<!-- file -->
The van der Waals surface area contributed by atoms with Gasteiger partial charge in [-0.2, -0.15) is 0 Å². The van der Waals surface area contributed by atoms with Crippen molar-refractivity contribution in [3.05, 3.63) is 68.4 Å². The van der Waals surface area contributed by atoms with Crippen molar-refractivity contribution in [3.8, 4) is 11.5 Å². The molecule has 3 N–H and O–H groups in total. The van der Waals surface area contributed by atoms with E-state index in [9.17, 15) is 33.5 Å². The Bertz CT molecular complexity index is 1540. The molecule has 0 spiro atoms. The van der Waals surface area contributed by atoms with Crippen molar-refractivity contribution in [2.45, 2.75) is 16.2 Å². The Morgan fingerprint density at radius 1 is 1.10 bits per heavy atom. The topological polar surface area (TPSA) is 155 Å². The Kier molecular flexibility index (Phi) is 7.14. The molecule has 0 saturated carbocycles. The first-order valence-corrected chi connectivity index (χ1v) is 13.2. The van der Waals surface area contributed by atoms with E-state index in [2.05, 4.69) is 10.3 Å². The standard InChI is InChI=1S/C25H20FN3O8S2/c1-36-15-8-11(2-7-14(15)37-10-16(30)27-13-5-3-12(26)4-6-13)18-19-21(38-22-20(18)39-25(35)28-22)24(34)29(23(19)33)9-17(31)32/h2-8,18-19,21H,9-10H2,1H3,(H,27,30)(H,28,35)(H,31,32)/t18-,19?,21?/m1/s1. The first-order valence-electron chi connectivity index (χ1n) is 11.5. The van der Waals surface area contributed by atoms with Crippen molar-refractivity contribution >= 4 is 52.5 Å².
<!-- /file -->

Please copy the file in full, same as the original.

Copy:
The van der Waals surface area contributed by atoms with Gasteiger partial charge in [-0.2, -0.15) is 0 Å². The van der Waals surface area contributed by atoms with Crippen molar-refractivity contribution in [3.05, 3.63) is 68.4 Å². The van der Waals surface area contributed by atoms with Crippen molar-refractivity contribution in [3.8, 4) is 11.5 Å². The molecule has 3 N–H and O–H groups in total. The van der Waals surface area contributed by atoms with E-state index in [9.17, 15) is 33.5 Å². The Bertz CT molecular complexity index is 1540. The molecule has 0 spiro atoms. The van der Waals surface area contributed by atoms with Crippen molar-refractivity contribution in [2.45, 2.75) is 16.2 Å². The Morgan fingerprint density at radius 1 is 1.10 bits per heavy atom. The topological polar surface area (TPSA) is 155 Å². The Kier molecular flexibility index (Phi) is 7.14. The molecule has 0 saturated carbocycles. The first-order valence-corrected chi connectivity index (χ1v) is 13.2. The van der Waals surface area contributed by atoms with E-state index in [2.05, 4.69) is 10.3 Å². The standard InChI is InChI=1S/C25H20FN3O8S2/c1-36-15-8-11(2-7-14(15)37-10-16(30)27-13-5-3-12(26)4-6-13)18-19-21(38-22-20(18)39-25(35)28-22)24(34)29(23(19)33)9-17(31)32/h2-8,18-19,21H,9-10H2,1H3,(H,27,30)(H,28,35)(H,31,32)/t18-,19?,21?/m1/s1. The first-order valence-electron chi connectivity index (χ1n) is 11.5. The van der Waals surface area contributed by atoms with Crippen molar-refractivity contribution >= 4 is 52.5 Å².